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Field of force due to point mass
This block represents the gravitational field of a point mass. This field applies a gravitational force at the center of mass of each rigid body. The force magnitude decays with the square distance from the field origin, coincident with the base port frame origin. The force on a rigid body follows from Newton's universal gravitation law:
$${F}_{g}=-\text{\hspace{0.17em}}G\frac{Mm}{{R}_{BF}{}^{2}},$$
where:
F_{g} is the force that the gravitational field exerts on a given rigid body.
G is the universal gravitational constant, 6.67384 × 10^{-11} m^{3}kg^{-1}s^{-2}.
M is the total mass generating the gravitational field.
m is the total mass of the rigid body the gravitational force acts upon.
R_{BF} is the distance between the source mass position and the rigid body center of mass.
The figure shows these variables. The plot shows the inverse square dependence between the gravitational force and distance.
The source mass can be positive or negative. Combine multiple instances of this block to model the gravitational effects that positive and negative mass disturbances impose on a stronger gravitational field, such as a reduction in the gravitational pull of a planet due to a concentration of low-density material along a portion of its surface.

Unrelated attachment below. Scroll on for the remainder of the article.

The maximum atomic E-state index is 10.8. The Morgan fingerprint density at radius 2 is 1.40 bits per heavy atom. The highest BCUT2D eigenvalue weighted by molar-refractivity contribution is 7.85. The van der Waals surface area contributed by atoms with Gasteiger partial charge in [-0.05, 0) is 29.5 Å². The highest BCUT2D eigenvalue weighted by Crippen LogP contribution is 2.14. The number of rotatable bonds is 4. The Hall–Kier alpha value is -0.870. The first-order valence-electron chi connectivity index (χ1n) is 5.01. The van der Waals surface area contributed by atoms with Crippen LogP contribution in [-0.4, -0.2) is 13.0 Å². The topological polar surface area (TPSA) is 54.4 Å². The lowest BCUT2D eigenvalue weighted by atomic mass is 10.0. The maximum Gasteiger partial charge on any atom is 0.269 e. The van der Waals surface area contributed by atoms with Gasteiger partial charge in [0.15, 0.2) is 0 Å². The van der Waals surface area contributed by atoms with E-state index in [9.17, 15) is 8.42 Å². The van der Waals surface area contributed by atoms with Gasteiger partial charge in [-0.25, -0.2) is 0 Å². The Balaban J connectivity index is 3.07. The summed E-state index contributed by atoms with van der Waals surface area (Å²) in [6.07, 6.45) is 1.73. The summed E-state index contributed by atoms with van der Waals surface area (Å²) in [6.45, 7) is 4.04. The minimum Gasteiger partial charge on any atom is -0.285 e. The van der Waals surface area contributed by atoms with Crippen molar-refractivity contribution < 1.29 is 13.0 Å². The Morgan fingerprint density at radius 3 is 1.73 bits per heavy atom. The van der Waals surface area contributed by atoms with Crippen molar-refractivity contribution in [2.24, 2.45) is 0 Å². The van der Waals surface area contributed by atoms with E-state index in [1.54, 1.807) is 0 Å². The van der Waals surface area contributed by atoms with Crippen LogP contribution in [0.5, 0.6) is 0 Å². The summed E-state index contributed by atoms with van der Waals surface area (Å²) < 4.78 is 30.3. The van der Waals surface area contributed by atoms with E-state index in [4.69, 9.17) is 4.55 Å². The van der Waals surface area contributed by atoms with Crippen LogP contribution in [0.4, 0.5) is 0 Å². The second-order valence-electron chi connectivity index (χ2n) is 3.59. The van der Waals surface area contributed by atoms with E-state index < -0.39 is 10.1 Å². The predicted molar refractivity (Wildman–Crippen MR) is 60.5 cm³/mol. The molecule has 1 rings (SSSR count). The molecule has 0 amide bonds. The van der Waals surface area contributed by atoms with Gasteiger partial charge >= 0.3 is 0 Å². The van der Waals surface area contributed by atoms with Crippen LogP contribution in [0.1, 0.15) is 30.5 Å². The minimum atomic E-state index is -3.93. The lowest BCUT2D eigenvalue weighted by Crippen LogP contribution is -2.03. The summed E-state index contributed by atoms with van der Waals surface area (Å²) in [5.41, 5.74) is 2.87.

This block excludes the gravitational forces that other rigid bodies exert on the field source mass. To include these forces, you can connect Gravitational Field blocks to other rigid bodies in the model. Alternatively, you can use the Inverse Square Law Force block to model the gravitational forces between a single pair of rigid bodies.
The gravitational field is time invariant. To specify a time-varying, spatially uniform field, use the Mechanism Configuration block.
Frame port B represents a frame with origin at the point mass responsible for the gravitational field.